Seventeen-year-old Addison Nolette is among the students enrolled in the Black Diamond school’s cow-calf component of the Green Certificate Program.
It’s one of 11 specialization courses provided to Alberta senior high school students by Alberta Agriculture and Forestry, offering education in cow-calf operations and care for six credits, cow-calf process and practices for five credits and cow-calf husbandry and systems for five credits.
“It’s a really good program to take, especially if you’re going into college,” said Nolette, who’s been accepted into Olds College’s agricultural management program. “It looks really good on a resume if you’re trying to get a job somewhere, knowing you have that experience and knowledge you can refer back to.”
Nolette has worked on her grandfather’s ranch near Longview from a young age, assisting with calving and branding.
“I’m hoping to be able to go further into the cattle industry,” she said. “I’ve grown up around them – they’re something I’m passionate about.”
Nolette enrolled in the program in Grade 10 to beef up her education.
“Basically it’s a program where you can earn credits from learning animal husbandry, the procedures, just all the stuff you need to know for owning a cow-calf operation,” she said. “I learned quite a lot from it. There’s a lot about farm safety, pulling calves, the nutrition side of cattle.”
Lori Isberg, Oilfields’ off-campus co-ordinator for the program, said 16 students are enrolled in the program, with 10 taking the cow-calf course.
“It’s basically the equivalent to a farm-registered apprenticeship program,” she said. “It advances the learning they’re already doing on the farm and earning credits while pursuing their passion and their goals. This runs everything from cow-calf operations to equine to feedlot to beekeeping.”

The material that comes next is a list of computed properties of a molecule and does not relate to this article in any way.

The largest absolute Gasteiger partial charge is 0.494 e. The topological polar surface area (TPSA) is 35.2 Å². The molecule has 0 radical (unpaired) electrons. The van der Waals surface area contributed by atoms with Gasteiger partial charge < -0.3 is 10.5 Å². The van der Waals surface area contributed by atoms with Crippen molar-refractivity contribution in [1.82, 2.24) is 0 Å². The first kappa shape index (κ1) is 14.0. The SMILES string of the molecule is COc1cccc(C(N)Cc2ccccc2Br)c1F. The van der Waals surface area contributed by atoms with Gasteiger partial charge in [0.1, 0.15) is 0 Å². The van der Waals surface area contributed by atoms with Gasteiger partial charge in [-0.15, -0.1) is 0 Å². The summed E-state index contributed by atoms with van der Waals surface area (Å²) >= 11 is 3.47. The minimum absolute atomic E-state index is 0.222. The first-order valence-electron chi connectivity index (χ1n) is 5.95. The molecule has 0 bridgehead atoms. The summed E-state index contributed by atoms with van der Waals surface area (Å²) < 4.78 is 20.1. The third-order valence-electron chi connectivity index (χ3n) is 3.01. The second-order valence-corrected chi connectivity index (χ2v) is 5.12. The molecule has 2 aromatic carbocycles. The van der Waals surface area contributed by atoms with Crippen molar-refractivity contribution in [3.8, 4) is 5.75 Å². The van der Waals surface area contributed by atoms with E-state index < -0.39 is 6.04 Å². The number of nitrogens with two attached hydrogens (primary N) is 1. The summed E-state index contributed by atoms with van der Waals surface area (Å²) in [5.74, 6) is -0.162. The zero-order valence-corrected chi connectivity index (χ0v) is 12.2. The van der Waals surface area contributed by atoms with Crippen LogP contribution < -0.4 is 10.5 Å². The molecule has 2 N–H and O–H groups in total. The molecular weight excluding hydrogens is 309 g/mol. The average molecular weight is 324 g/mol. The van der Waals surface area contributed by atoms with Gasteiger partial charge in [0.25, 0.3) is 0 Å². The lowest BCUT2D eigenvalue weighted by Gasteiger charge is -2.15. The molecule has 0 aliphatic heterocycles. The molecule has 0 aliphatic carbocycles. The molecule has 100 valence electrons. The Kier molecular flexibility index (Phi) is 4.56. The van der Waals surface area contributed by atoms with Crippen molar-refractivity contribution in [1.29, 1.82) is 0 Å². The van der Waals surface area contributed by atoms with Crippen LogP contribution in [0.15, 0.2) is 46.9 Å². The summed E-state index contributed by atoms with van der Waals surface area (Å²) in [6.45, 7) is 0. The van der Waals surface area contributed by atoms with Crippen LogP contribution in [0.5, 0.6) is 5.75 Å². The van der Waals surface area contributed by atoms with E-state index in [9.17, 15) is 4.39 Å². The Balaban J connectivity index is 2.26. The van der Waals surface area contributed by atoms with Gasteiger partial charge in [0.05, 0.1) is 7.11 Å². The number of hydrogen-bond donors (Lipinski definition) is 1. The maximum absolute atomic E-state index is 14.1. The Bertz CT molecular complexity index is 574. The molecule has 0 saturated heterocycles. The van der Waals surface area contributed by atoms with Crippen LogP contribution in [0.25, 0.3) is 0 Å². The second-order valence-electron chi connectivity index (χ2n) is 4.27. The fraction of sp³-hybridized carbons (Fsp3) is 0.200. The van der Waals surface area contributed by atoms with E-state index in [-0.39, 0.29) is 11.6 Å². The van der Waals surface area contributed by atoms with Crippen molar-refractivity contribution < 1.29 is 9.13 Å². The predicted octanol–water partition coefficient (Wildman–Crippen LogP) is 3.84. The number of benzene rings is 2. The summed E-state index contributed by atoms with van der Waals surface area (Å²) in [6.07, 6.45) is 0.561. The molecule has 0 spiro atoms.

Isberg said the course was created and tested by people in the industry, and is offered only at the high school level.
“It’s everything from handling cattle, maintaining cattle health, operating the feedlot program, operating general farm equipment,” she said. “They go through a booklet and do the learning. When they feel they’re ready to do their first level training they sign up for the testing period.”
The cow-calf course is in-depth, where students learn cattle behavior, handling cattle in pastures, weighing cattle, cattle identification, first aid, financial principles, safety and operating and handling farm equipment, said Isberg. She said it takes most students two years to complete.
To qualify, Isberg said students must complete Agriculture 3000, a farm safety program offered both at the school and online. She said it’s about a week’s worth of training.
“It’s what you do on your own, on the farm, you have to have access to a trainer and training – typically it’s parents and some are on working farms,” she said. “It’s what they want to do career wise.”
Isberg said the program is a great boost for students pursuing the cattle industry.
“I find it highly valuable in terms of advancing their learning into what they’re passionate about doing and opportunities that come their way in cow-calf operations, whether it’s going to the farm for employability skills or going to the post secondary environment,” she said. “I see how hard kids work, how hard families work and the care and concern that they give for their animals.”
The program makes a difference in not only promoting the industry but also promoting the passion and learning that youth have in the cow calf operations, Isberg said.
“It’s real, it’s hand on, it makes a difference in even acknowledging the passion that these kids have for the industry,” she said. “It’s critical that education programs offer that to students.”